There was some good news yesterday… A Florida Appeals Court ruled that Marissa will get a new trial. You can read the Appeals Court’s opinion here. As Alisa Bierria points out, the key section in the ruling is this part:
By including the phrase “beyond a reasonable doubt” when giving the instruction on the aggravated battery prong of the self-defense instruction, the trial court improperly transmuted the prosecution’s burden to prove guilt beyond a reasonable doubt into a burden on the appellant to prove self-defense beyond a reasonable doubt, depriving her of a trial under the correct rule. The defendant’s burden is only to raise a reasonable doubt concerning self-defense. The defendant does not have the burden to prove the victim guilty of the aggression defended against beyond a reasonable doubt. “When a defendant claims self-defense, the State maintains the burden of proving the defendant committed the crime and did not act in self-defense.” Montijo v. State, 61 So. 3d 424, 427 (Fla. 5th DCA 2011). “The burden never shifts to the defendant to prove self-defense beyond a reasonable doubt. Rather, he must simply present enough evidence to support giving the instruction.”
On the same day that news broke about a new trial for Marissa, I posted a curriculum for those who want to offer teach-ins about her case and others like it.
From Project NIA (which is my organization):
On the occasion of Marissa Alexander’s 33rd birthday, we hosted a teach-in about her case in the context of others involving women of color who were criminalized for defending from violence.
Even before we facilitated the teach-in we were asked by others if we could share the curriculum and materials with them. A big part of our work at Project NIA is focused on making information readily available in the spirit of collaboration and a desire for a more just world.
As such, we are making the curriculum and materials that were developed by Mariame Kaba freely available. Please feel free to adapt the materials however you choose. We only ask that you make sure to credit Project NIA for the materials as you use them. In addition, please be aware that this curriculum was only offered once and is a work in progress. The feedback was very positive but we would definitely appreciate it if you would share any improvements you make to the curriculum. We would love to keep adding to it and sharing what you develop with others too. We will happily upload your materials here for others to use.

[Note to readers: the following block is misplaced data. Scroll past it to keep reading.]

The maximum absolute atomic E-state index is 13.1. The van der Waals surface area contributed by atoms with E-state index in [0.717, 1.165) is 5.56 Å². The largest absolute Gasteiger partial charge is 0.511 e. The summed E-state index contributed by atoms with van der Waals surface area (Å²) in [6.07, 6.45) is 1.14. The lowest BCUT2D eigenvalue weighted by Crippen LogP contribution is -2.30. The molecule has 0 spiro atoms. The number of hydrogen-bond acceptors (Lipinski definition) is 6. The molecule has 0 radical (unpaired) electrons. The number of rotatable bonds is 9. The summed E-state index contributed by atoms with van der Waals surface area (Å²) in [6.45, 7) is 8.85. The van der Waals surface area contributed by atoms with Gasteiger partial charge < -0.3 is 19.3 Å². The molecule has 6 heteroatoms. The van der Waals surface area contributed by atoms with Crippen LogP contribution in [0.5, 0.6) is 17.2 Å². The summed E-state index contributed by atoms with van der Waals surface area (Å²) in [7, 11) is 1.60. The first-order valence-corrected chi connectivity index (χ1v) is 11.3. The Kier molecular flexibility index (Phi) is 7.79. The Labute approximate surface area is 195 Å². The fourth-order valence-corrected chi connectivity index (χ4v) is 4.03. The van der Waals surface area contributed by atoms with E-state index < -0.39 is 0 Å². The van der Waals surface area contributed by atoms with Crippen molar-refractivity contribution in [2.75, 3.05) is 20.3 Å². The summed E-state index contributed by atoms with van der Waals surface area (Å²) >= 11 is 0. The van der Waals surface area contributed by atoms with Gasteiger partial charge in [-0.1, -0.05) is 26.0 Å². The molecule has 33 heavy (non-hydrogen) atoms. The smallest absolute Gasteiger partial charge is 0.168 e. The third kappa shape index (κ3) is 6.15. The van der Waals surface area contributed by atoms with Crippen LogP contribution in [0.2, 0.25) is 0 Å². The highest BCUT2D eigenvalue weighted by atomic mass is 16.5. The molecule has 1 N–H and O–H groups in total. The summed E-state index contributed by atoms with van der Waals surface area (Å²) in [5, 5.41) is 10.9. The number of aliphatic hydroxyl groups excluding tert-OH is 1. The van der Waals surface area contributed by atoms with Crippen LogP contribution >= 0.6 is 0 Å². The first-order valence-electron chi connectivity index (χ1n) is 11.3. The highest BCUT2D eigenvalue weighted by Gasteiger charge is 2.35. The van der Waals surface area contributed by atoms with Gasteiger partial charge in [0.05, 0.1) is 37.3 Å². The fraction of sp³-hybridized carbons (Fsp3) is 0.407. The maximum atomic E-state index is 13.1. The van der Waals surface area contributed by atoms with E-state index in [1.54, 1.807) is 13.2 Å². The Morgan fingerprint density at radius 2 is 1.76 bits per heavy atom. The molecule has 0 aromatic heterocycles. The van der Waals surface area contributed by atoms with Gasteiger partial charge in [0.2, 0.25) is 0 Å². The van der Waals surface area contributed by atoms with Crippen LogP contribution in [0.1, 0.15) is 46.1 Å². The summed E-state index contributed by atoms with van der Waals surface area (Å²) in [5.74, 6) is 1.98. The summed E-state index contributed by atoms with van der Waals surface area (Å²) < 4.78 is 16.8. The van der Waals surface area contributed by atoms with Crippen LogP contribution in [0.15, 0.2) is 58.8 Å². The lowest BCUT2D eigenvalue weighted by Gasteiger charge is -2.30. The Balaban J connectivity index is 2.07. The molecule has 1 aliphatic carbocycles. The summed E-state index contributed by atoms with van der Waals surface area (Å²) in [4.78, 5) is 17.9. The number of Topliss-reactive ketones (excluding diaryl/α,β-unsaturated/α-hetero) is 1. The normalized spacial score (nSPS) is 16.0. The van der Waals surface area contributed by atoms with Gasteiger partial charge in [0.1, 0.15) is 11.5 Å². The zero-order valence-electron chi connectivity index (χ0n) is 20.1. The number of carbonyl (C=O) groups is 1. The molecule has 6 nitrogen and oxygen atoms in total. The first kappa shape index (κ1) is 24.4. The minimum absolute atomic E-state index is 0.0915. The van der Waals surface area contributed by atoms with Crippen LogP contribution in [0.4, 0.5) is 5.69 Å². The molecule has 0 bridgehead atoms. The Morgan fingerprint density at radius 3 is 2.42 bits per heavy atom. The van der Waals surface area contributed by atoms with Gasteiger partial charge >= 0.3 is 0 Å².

WORKSHOP OUTLINE & TEMPLATE — DOWNLOAD PDF.
Biderman’s Chart of Coercion (hand this out with the case study above)
APPENDIX (Additional Information)
You can hand out the following handout during the historical timeline activity to the small groups that might be discussing the cases of Inez Garcia, the New Jersey 7, Joan Little, and CeCe McDonald (in case they don’t have enough background on the cases). CASE STUDIES (Optional)
If you are going to facilitate this teach-in, I suggest that you read this STATEMENT ABOUT MANDATORY MINIMUM SENTENCING (PDF) and its intersection with domestic violence and racism developed by the Free Marissa Now Campaign. It would also be a good resource for teach-in participants as well.
Facilitators might also want to read the statement of Incite! calling for the freedom of Marissa Alexander. The statement does a terrific job underscoring the social forces that led to her criminalization while also showing how to do intersectional analysis.
The National Coalition against Domestic Violence can also provide facilitators with background information that might be helpful (this is especially true if you don’t have a grounding in the dynamics of DV).
Finally, I encourage facilitators who are new to thinking about the Prison Industrial Complex to read through The PIC Is which is a zine that was developed by us and the Chicago PIC Teaching Collective. It’s a quick read and provides a brief intro to the PIC.
Good luck! If you have any questions, feel free to address them to Mariame at email@example.com.